Port city of Fremantle
Port city of Fremantle

In Freemantle my camera battery gave out. Though I usually have a spare along, I’d packed it away for the flight to Perth. So this view is one of the few I took when we stopped at the war memorial in this container port. Shipping traffic now exceeds the capacity of the port so another port is planned not far to the south.

Seaside town of Mandurah, south of Perth
Seaside town of Mandurah, south of Perth

Next day we hopped in the little Toyota Corolla we rented from Bayswater and headed south. Along the way we stopped in the seaside town of Mandurah, where we walked along the Mandurah Estuary and stopped at Han’s Café for a lunch of spring rolls and lemon lime and bitters (a refreshing and common drink here). Robin took a photo of me in the heart sculpture by the estuary. I include it here because some people have asked why I so seldom appear in any of the photos. Easy answer: because I’m generally behind the camera.

Cathryn in Mandurah
Cathryn in Mandurah

While we were wandering around Mandurah, we came across this one-footed seagull. It won’t come as a surprise if I tell you this one was easily bullied and quickly ceded any favoured spot to two-footed cousins.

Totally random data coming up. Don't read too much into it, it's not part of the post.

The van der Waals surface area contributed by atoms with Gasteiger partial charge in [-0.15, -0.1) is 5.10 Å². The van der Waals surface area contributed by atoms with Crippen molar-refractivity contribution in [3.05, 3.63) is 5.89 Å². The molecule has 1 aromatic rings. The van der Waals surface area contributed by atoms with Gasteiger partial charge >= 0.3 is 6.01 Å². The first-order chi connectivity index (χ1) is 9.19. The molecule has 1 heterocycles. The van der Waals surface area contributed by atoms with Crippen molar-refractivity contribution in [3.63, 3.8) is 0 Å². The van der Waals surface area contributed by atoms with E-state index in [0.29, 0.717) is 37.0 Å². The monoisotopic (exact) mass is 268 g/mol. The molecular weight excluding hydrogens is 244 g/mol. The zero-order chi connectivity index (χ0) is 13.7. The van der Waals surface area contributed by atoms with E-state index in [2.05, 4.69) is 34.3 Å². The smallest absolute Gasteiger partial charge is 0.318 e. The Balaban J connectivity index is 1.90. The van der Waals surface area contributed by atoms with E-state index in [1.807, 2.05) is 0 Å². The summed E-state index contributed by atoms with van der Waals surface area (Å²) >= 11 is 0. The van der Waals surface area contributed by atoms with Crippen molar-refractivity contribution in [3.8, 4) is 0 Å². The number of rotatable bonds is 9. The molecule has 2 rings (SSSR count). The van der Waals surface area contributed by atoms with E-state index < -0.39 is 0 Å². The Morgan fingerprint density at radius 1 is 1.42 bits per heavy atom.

One-footed seagull in Mandurah
One-footed seagull in Mandurah
Harbour in Bunbury
Harbour in Bunbury

We stopped to have a quick look around Bunbury before driving to the country home of Brian and Maureen Eaton (another couple Robin met on one of his APT tours). The photo is of an attractive coastal community, but I think the heat was affecting me by this point. I didn’t much care for the town and was not impressed when signage for the visitors centre was abysmal.

I was even less impressed when the staff member there told Robin we should walk up the 80 steps to the observation tower but didn’t mention that if we walked from there it was actually 200 steps. Still, the view from the top made the town look better than it did from the rather shabby main street, and the walk was good exercise.

On a day that must have reached forty degrees, turning into the Eatons’ driveway was like coming to a desert oasis. Surrounded by tall trees and lush gardens, the Spanish-style home offers a cool welcome. Maureen poured us a cool drink that refreshed our bodies and spirits, and we settled into the beautiful little home they built for her mother.

Cathryn on the verandah of the home the Eatons built for her mother, attached to their own
Cathryn on the veranda of the home the Eatons built for her mother, attached to their own

Later, over a dinner of spaghetti Bolognese and good red wine, we had a chance to get to know this delightful couple. Brian is a retired helicopter pilot who tells heart-stopping tales in a calm, low-key style. Maureen’s theatrical talents have put her at the head of productions of most of the best-known plays and musicals. Together they have created a place of beauty and welcome.